The Fascination of Reptiles by Maurice Richardson is nowadays innaccurate and historical, at best.
This book is a decent read for the only the most enthusiastic herpetologist.
Reptiles is written from the author's personal experiences as a herp enthusiast, with a fond eye focused on all things reptilian. Species descriptions and anecdotal accounts of reptilian behavior swap places back and forth covering the snakes, lizards, turtles, crocodiles, and alligators. The author's emphasis is extrordinarily heavy on appealing to an assumed-British audience. For example, whole chapters are devoted to the very few British reptiles, while mere paragraphs are allotted to a slew of Indonesian or South American treasures.
A common theme in Reptiles appears to be the author's unrelenting obsession with the degenerative features found in skinks, legless lizards, and burrowing snakes. Truly, it was obnoxious. Evolution does not have a goal or purpose - get over it!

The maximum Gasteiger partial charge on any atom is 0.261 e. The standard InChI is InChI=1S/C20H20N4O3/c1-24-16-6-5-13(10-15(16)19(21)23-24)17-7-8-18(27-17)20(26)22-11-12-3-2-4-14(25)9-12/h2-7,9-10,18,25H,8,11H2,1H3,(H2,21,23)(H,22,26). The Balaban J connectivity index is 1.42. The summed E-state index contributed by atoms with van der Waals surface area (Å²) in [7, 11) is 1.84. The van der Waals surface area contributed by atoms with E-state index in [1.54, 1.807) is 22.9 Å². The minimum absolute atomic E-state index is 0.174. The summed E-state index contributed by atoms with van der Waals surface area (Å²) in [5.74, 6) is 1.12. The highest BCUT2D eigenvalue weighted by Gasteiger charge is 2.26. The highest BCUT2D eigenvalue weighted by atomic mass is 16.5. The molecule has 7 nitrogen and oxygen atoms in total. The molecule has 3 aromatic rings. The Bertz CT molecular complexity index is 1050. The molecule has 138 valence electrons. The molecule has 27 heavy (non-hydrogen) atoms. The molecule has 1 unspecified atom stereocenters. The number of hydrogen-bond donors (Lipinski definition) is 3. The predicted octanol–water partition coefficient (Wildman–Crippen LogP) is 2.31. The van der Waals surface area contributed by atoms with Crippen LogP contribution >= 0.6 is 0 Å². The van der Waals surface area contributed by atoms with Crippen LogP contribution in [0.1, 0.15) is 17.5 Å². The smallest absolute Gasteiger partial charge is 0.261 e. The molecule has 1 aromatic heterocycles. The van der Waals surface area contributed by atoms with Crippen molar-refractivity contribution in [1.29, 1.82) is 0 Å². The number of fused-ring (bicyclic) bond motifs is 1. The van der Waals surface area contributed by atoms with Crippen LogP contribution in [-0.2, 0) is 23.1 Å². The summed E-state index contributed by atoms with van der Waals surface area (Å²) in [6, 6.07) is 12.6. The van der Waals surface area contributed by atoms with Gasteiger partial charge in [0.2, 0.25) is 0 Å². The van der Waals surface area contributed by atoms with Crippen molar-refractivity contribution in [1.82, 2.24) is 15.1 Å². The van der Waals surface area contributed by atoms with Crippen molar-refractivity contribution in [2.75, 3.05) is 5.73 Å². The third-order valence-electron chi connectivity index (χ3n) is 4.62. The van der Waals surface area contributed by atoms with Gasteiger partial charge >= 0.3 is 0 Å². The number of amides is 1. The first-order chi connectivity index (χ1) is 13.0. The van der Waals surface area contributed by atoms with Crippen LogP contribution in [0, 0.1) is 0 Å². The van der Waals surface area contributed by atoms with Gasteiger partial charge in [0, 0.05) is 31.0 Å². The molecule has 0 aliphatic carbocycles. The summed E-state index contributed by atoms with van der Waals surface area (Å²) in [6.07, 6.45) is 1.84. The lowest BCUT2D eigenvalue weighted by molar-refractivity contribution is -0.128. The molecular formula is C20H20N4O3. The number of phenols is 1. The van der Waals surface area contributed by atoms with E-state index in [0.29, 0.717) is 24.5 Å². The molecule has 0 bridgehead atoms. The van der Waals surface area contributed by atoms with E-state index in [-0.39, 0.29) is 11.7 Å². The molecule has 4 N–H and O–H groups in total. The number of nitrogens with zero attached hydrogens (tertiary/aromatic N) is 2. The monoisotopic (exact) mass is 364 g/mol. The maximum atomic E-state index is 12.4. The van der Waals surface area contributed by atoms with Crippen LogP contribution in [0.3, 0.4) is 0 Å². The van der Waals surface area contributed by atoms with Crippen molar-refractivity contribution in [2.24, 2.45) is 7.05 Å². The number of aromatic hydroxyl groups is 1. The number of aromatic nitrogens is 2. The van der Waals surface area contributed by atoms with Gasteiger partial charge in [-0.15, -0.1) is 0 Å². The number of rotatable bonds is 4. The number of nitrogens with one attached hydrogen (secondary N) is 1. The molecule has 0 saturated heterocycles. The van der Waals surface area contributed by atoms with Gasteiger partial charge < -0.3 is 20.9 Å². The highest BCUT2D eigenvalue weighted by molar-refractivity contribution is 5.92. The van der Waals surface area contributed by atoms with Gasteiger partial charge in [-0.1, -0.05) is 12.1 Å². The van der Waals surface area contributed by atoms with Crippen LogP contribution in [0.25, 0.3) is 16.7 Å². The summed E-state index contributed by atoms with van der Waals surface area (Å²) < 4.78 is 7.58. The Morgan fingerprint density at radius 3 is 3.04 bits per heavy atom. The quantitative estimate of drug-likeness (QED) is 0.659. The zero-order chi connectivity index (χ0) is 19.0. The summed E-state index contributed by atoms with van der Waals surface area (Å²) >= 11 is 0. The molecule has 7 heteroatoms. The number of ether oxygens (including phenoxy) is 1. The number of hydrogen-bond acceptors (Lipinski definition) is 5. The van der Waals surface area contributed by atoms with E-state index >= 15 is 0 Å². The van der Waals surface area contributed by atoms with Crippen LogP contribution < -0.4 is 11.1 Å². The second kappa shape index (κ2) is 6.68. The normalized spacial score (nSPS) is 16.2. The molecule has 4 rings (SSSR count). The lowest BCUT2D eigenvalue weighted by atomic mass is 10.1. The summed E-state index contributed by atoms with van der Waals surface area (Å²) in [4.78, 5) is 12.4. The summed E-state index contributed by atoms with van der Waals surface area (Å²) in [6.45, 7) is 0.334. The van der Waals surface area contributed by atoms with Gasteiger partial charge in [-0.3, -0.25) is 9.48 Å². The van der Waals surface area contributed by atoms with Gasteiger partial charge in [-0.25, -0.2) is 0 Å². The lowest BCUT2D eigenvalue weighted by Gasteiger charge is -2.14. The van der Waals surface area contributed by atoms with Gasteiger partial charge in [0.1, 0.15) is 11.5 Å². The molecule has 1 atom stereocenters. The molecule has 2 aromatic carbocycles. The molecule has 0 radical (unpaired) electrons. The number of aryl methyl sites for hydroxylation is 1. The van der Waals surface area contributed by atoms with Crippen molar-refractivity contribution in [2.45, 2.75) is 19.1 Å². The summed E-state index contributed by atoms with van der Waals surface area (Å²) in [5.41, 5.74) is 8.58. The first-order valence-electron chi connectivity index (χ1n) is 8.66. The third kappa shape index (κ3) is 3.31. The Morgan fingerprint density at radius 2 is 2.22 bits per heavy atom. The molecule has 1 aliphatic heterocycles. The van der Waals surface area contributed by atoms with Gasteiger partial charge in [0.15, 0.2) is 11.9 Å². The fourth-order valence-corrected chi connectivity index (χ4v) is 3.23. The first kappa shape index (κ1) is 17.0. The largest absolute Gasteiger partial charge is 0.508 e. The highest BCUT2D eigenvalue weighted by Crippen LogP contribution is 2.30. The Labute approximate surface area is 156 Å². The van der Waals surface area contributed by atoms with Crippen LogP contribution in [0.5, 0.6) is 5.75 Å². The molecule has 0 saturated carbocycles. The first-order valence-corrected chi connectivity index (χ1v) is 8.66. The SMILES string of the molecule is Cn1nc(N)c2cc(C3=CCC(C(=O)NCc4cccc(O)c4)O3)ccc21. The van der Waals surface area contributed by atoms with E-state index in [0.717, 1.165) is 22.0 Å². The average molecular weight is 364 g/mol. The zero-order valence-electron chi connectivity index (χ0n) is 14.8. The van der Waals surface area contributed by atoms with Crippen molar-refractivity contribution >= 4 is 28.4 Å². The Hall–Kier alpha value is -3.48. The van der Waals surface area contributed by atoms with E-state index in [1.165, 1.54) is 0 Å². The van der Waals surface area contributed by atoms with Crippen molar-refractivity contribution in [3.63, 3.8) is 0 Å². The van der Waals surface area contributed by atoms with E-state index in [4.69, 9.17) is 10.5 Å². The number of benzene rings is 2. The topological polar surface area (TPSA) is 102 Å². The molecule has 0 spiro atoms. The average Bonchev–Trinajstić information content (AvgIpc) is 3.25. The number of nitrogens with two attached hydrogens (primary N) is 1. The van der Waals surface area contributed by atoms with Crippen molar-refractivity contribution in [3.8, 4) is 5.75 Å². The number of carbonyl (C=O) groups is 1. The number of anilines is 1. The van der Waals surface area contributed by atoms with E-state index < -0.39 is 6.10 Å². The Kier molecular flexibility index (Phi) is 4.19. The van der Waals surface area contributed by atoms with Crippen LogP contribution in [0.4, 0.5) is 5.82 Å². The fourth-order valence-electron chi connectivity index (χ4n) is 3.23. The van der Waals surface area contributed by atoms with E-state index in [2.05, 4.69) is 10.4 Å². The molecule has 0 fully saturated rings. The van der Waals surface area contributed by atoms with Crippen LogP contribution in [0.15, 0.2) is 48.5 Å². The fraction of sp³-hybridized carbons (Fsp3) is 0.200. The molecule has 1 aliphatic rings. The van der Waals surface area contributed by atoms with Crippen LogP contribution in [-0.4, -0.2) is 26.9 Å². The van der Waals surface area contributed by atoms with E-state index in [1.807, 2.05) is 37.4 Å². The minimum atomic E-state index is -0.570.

A common flaw in the field of herpetological description is its lack of mention for ancestrally-related reptilians - birds. A mention or two of birds, or even dinosaurs, would make me smile a bit.
Illustrations by Shaun Milne are cute, but you can't help but wonder about their accuracy at times. Some sense of scale in the plates and drawings would have been appreciated.
Chapter topics: Classification and Evolution, The Living Ancestor, The Lizards: Suborder Sauria, British Lizards at Home, The Marvellous Chameleon, The Snakes: Suborder Serpentes, Pythons and Boas, Poisonous Snakes [2 chapters], British Snakes at Home, The Chelonians: Tortoises and Turtles, The Crocodilians, Some Reptiles of North America, Herpetologists I Have Known, Reptiles In Captivity, and An Anthology of Reptilian Belles-Lettres.
Overall: 2/5 - a fun read, but not particularly useful or entertaining